But as Rise of the Ronin barrels towards its concluding hours, the melange of power struggles and betrayals feels distinctly separated from both player and character. It’s hardly a new issue given that choice-based narratives tend to bottleneck in the third act as scope considerations for the developers come home to roost, but Rise of the Ronin does little to pretend it isn’t wresting that control back from you. At times this means watching your Blade Twin make decisions that feel incongruent with the way you’ve been roleplaying them. At others, it’s having the game oscillate wildly away from its open-world structure into rigid linearity.

Old World Blues

These aren’t dealbreakers in isolation, but Rise of the Ronin is particularly bad at contextualising its shifting currents and priorities. Team Ninja’s transition from largely linear experiences into open-world sensibilities is a markedly tame one, replete with regional faction camps, repeatable activities, crafting, and collectibles. It’s all comfortably recognisable and functional, even peppering in some solid quality-of-life additions, but holistically never rises above a light simmer. You might not be unlocking towers, but the absence of checklists doesn’t negate the broader design decisions that keep Rise of the Ronin firmly in lockstep with Ubisoft’s infamous ubiquity of open-world design philosophy.

In an admirable attempt to mitigate the game’s humdrum world, Rise of the Ronin introduces a small array of traversal mechanics. Very early on, you’re given access to a glider that you can deploy at almost any height with the tap of a button. This extravagant wingsuit design feels exceptionally video-gamey in the best way possible. Likewise, you’ve got a physics-agnostic grappling hook for both combat and exploration, the world littered with pre-determined points you can whip yourself up to in an instant, giving the game an ostensible verticality. The kicker, though, is that none of this feels all that good; the glider devours stamina and lacks the kind of flow you’d expect from catching the air, and the grappling hook’s inherently limited nature collides with a jump/vaulting system that lacks any sense of consistency in what can and can’t be climbed.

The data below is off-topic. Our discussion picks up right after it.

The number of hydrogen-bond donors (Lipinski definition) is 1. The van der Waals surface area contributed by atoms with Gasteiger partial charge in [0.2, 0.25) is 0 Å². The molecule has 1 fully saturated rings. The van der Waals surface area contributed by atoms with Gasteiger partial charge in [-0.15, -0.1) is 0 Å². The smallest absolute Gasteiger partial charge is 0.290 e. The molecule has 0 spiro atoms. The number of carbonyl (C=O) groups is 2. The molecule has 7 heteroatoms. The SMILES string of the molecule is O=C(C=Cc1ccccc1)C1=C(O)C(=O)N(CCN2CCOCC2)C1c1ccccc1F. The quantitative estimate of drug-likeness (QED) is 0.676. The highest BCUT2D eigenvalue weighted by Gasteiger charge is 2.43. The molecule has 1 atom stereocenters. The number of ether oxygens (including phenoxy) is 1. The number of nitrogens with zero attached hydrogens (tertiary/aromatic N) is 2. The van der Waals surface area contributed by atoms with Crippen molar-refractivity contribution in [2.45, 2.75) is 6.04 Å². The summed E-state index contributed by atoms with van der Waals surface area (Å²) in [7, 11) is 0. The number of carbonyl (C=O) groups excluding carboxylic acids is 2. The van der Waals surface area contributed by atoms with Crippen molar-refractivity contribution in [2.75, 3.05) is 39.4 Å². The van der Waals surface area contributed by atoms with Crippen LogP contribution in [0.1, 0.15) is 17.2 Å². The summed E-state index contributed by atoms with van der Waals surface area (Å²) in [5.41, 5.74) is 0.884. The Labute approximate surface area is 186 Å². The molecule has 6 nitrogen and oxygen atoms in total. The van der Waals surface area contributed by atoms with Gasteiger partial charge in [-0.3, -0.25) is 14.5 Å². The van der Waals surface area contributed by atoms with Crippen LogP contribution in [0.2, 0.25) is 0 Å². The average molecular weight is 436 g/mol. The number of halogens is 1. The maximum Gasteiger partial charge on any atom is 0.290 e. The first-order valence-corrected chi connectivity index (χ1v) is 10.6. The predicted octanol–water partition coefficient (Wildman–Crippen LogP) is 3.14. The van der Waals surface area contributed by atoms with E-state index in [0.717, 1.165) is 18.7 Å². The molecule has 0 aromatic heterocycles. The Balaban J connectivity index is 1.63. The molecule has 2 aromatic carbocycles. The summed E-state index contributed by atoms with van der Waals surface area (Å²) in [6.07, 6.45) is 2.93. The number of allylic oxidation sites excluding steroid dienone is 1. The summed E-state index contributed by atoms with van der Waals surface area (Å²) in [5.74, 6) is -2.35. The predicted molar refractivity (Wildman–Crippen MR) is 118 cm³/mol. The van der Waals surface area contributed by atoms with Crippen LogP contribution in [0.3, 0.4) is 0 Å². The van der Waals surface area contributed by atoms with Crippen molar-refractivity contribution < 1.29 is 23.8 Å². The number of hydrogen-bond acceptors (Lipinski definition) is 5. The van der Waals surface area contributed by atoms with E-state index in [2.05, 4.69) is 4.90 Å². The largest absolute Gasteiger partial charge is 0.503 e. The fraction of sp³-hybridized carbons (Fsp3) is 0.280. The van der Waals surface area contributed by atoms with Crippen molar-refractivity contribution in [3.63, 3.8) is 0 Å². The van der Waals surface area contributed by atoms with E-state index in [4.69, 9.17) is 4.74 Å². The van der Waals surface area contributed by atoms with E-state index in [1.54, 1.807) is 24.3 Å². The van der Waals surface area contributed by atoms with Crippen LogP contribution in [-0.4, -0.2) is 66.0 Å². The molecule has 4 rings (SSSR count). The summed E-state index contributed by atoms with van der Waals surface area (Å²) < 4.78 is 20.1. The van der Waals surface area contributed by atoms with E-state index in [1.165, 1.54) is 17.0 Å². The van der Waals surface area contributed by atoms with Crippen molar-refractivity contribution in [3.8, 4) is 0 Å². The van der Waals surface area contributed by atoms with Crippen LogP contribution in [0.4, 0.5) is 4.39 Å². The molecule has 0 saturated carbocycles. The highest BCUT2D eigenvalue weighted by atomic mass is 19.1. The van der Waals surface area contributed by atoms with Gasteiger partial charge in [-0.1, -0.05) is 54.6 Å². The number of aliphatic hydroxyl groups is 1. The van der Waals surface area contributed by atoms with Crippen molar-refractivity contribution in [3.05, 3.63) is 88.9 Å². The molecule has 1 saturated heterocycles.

It’s just all so bloody finicky. You can clearly see the vision behind these systems and in small pockets, when your character decides they can reach a short ledge and your glider only needs to cover a specific distance, there are bursts of fun to be had. But over the course of the dozens of hours you’ll be in this world, its means of interaction grate almost constantly. Which in some cases would leave you with the charm of the land itself to carry the experience but Rise of the Ronin’s open-worlds (there are a couple of maps) are about as functional as the tasks it fills them with.